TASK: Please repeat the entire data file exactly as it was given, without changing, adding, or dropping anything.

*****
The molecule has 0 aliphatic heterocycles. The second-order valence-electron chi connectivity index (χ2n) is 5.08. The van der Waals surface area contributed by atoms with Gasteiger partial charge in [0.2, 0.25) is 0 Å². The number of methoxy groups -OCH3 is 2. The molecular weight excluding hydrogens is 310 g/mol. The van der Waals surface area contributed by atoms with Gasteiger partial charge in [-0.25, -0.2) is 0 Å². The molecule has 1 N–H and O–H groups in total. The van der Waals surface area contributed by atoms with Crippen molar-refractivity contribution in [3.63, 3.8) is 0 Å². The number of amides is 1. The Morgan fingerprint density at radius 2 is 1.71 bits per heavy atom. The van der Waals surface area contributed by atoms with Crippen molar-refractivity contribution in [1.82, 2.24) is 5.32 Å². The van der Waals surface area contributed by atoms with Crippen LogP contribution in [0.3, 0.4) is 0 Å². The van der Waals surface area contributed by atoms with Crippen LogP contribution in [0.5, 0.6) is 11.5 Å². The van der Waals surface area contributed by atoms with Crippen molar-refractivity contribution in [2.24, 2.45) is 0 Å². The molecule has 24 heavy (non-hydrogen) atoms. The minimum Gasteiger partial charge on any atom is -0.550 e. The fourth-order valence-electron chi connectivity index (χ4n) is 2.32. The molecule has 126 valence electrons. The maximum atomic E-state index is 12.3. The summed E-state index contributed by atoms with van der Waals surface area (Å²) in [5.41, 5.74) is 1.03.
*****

The molecule has 0 aliphatic heterocycles. The second-order valence-electron chi connectivity index (χ2n) is 5.08. The van der Waals surface area contributed by atoms with Gasteiger partial charge in [0.2, 0.25) is 0 Å². The number of methoxy groups -OCH3 is 2. The molecular weight excluding hydrogens is 310 g/mol. The van der Waals surface area contributed by atoms with Gasteiger partial charge in [-0.25, -0.2) is 0 Å². The molecule has 1 N–H and O–H groups in total. The van der Waals surface area contributed by atoms with Crippen molar-refractivity contribution in [3.63, 3.8) is 0 Å². The number of amides is 1. The Morgan fingerprint density at radius 2 is 1.71 bits per heavy atom. The van der Waals surface area contributed by atoms with Crippen molar-refractivity contribution in [1.82, 2.24) is 5.32 Å². The van der Waals surface area contributed by atoms with Crippen LogP contribution in [0.3, 0.4) is 0 Å². The van der Waals surface area contributed by atoms with Crippen LogP contribution in [0.5, 0.6) is 11.5 Å². The van der Waals surface area contributed by atoms with Crippen molar-refractivity contribution in [2.24, 2.45) is 0 Å². The molecule has 24 heavy (non-hydrogen) atoms. The minimum Gasteiger partial charge on any atom is -0.550 e. The fourth-order valence-electron chi connectivity index (χ4n) is 2.32. The molecule has 126 valence electrons. The maximum atomic E-state index is 12.3. The summed E-state index contributed by atoms with van der Waals surface area (Å²) in [5.41, 5.74) is 1.03.